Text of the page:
377820 13C-Metaboloic Flux Analysis of Microbial Cell Factories: A Touch of Revelation

Monday, November 17, 2014: 3:15 PM
206 (Hilton Atlanta)
Lian He1, Arul Varman2, Whitney Hollinshead1, Gang Wu1, Haifeng Hang1 and Yinjie J. Tang3, (1)Department of Energy, Environmental, and Chemical Engineering, Washington University, St. Louis, MO, (2)Biological and Materials Science Center, Sandia National Laboratories, Livermore, CA, (3)Washington University in St. Louis, St. Louis, MO

Metabolic engineering facilitates the construction of microbial cell factories that can convert renewable carbon sources into advanced biofuels and value-added chemicals. However, it is challenging to move most of the engineered microbes beyond laboratory settings, as low product yield and titer in large reactors prevent the scale-up of these microbial factories, particularly for products having low profit margins. To understand the bottlenecks in microbial cell factories, we can use flux analysis models to reveal that: 1) carbon flux dissipation into a complex metabolic network, leading to a diverse array of metabolites besides the desired product; 2) ATP and NAD(P)H generation and consumption for biofuel synthesis.

This presentation will discuss our recent work (collaborating with Dr. Antoniewicz group and Dr. Peng group) on the metabolic flux response to genetic modifications on E. coli fatty acid pathways. We engineered a fatty acid overproducing E. coli strain through overexpressing tesA (“pull”) and fadR (“push”) and knocking out fadE (“block”). This “pull-push-block” strategy resulted in a yield of 0.17 gram of fatty acids per gram of glucose (which is equivalent to 48% of the maximum theoretical yield) in batch cultures. 13C-metabolic flux analysis revealed several significant flux responses to fatty acid overproduction, including reduction of waste acetate secretion and up-regulations of NADPH production pathways (such as transhydrogenase reactions and oxidative pentose phosphate reactions). This study also shows that the engineered strain has much higher energy loss than its parent strain.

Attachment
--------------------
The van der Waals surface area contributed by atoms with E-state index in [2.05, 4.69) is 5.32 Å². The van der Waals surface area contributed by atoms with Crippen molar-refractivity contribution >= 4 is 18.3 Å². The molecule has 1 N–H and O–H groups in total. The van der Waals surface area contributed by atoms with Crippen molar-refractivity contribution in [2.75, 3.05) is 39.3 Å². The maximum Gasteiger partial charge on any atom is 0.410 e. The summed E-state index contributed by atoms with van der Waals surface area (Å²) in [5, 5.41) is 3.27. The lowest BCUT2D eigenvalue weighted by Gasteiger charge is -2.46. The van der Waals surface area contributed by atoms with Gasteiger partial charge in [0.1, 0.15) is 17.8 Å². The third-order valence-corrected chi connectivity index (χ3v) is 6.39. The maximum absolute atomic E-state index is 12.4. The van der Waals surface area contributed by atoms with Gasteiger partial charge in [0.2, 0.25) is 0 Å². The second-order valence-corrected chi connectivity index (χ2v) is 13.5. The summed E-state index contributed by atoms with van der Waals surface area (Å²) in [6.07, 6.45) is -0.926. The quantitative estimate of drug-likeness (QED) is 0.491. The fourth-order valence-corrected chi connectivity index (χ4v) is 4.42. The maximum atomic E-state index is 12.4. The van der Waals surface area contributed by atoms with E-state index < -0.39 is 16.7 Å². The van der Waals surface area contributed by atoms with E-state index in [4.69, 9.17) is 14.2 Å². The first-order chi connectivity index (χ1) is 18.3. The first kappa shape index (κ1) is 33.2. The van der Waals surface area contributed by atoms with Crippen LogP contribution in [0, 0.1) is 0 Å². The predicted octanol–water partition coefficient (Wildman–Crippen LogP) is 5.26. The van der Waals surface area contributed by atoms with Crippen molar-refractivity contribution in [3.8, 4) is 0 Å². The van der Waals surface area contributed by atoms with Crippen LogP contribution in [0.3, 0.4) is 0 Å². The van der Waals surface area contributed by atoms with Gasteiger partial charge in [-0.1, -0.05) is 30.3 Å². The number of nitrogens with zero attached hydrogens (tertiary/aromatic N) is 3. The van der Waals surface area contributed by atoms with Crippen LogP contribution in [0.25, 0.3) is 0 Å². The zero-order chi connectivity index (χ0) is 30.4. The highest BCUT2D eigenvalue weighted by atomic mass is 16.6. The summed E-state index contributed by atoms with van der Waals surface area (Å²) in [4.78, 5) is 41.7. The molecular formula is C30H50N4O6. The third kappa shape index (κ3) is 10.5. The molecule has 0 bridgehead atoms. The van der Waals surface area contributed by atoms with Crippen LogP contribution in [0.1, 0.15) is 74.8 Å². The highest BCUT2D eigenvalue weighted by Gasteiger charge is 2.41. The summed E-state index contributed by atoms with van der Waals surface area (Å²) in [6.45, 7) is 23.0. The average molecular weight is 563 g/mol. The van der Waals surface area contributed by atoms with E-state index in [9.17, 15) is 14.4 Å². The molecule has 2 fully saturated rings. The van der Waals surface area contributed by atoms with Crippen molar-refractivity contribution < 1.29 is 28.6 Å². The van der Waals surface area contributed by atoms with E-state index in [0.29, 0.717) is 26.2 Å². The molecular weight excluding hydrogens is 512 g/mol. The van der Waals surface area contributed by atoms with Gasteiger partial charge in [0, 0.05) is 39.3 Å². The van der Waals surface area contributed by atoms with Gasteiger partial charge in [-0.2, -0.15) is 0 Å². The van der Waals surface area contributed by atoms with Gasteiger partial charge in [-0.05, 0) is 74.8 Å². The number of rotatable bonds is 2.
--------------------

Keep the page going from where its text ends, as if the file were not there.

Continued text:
To reveal the impact of energy metabolisms on fatty acid yields, we built a mini flux balance analysis (FBA) model to predict the maximum fatty acid yield in response to varying P/O ratios (Phosphate/Oxygen Ratio) and ATP maintenance for diverse cellular processes (e.g., energy spilling, cell motility, membrane repair, re-synthesis of macromolecules, etc.). The results indicate that fatty acid yield is extremely sensitive to cell maintenance and P/O ratio. Under sup-optimal conditions (e.g., P/O ratio < 2), yields of high energy content molecules (such as biodiesel) can be severely limited by poor efficiency of energy metabolism. In this case, traditional pathway engineering strategies, aimed to avoid carbon loss and redirect fluxes towards the products, may not be effective to improve cell productivity.   

Extensive genetic modifications of microbial cell factories may cost high cell maintenance, giving rise to metabolic burdens and imbalances. This will reduce the energy molecules available to the biosynthesis pathway, posing a dilemma between satisfying the energy requirement by ‘burning’ carbon sources and attaining high product yield by avoiding carbon loss. Besides, mass transfer limitations in large bioreactors may cause micro-environmental fluctuations (such as O2 level, pH and temperatures, etc.), which induce metabolic shifts and stress responses in host cells, and cause poor respiration efficiency (e.g., reduced proton gradient to power ATP synthase during oxidative phosphorylation). Therefore, 13C-MFA is important and useful to characterize both carbon and energy metabolisms in microbial hosts under complex genetic and sup-optimal growth conditions. It not only identifies metabolic nodes for rational genetic modifications of microbial hosts, but also discourages those microbial cell factories showing poor energy metabolism.

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